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Originally published Sunday, July 13, 2008 at 12:00 AM

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The People's Pharmacy

Sunscreen's nanoparticles seen as safe

Q: I read that some scientists are concerned about nanoparticles found in products such as sunscreen. These particles are so tiny, they...

Syndicated columnists

Q: I read that some scientists are concerned about nanoparticles found in products such as sunscreen. These particles are so tiny, they could get into places in our bodies that larger particles can't.

Shouldn't you warn people?

A: The Environmental Working Group is a collaborative group of scientists that first raised a red flag about nanoparticles in sunscreens. These extremely small particles of titanium and zinc compounds provide an effective way of blocking both UVA and UVB rays. Unlike the old white zinc-oxide cream lifeguards used to smear on their noses, products containing nanoparticles appear transparent.

The researchers were suspicious about nanoparticles and expected that after reviewing all the safety data, they would recommend against using such products. The conclusions they reached were quite different from those they anticipated: "Repeated studies have shown that these ingredients do not penetrate healthy skin, indicating that consumers' exposures would be minimal." The scientists are critical of many other sunscreen ingredients and suggest consumers look for sunscreens with zinc or titanium to provide broad UV protection.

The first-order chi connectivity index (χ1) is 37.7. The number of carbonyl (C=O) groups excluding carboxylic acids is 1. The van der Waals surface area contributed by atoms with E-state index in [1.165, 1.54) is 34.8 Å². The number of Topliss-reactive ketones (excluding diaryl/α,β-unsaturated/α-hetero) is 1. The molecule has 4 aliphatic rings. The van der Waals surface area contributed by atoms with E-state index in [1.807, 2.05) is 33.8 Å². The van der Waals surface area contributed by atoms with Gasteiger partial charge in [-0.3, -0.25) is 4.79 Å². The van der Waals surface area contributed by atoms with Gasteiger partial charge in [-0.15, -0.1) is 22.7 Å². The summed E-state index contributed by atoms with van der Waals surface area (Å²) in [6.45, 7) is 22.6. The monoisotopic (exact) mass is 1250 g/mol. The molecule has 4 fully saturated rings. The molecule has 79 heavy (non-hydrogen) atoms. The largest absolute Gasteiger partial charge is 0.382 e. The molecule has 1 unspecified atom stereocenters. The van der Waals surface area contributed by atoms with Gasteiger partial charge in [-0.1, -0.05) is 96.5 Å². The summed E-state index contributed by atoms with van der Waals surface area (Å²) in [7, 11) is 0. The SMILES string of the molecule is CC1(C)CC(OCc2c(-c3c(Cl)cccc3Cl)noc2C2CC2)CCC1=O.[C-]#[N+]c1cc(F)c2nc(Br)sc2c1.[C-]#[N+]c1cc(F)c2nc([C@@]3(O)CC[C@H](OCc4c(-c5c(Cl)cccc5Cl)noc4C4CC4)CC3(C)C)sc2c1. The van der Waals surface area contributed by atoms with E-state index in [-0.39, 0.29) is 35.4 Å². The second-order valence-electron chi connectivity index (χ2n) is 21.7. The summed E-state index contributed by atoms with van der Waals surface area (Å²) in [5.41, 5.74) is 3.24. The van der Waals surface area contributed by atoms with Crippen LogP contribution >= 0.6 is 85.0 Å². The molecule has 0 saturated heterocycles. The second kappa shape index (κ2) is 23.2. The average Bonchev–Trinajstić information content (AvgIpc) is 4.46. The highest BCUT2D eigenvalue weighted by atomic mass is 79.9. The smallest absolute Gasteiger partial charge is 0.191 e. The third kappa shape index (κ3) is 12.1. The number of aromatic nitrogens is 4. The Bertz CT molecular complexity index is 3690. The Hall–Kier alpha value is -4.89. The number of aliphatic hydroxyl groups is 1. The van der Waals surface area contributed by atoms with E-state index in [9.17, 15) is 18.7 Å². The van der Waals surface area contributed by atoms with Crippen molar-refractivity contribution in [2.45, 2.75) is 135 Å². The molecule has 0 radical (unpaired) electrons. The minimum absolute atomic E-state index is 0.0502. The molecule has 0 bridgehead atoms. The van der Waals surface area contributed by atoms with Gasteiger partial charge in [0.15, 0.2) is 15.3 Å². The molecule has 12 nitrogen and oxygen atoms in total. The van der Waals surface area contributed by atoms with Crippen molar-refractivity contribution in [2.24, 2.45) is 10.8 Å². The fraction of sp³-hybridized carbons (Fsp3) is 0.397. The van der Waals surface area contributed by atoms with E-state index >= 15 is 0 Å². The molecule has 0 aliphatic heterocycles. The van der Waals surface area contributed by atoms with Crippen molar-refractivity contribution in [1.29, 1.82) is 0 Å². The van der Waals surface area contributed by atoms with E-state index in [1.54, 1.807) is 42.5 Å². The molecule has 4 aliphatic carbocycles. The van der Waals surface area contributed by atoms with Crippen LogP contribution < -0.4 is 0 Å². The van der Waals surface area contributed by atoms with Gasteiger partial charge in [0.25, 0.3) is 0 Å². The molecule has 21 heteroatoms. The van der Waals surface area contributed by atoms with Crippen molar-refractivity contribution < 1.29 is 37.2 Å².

Q: Is there any other high-blood-pressure medication that can replace Toprol XL that would not cause hair loss?

A: Beta blockers such as metoprolol (Lopressor, Toprol-XL) and atenolol (Tenormin, Tenoretic) may cause hair loss. Many cardiologists no longer consider beta blockers the best choice for first-line treatment of high blood pressure. Ask your doctor whether another medication might be appropriate for you.

Q: Has anyone else wet the bed while taking Chantix? I had a dream that I had gotten out of bed, gone into the bathroom, sat down and urinated. Then I woke up and discovered that I had wet the bed.

I knew to expect nausea and weird dreams when I started taking the drug a month ago. Starting the second week, my anxiety and mood swings have gotten bad. The bed-wetting was the last straw. I stopped taking Chantix entirely. I'm not happy about that, because I really want to quit smoking.

A: We could find no scientific reports of bed-wetting linked to Chantix. This stop-smoking drug does cause vivid dreams and nightmares, which may contribute to this problem. Anyone who has experienced such a side effect can report it to www.peoplespharmacy.com or www.fda.gov/medwatch/.

In their column, Joe and Teresa Graedon answer letters from readers. Write to them c/o King Features Syndicate, 888 Seventh Ave., New York, NY 10019, or via their Web site: www.peoplespharmacy.org

Copyright © 2008 The Seattle Times Company

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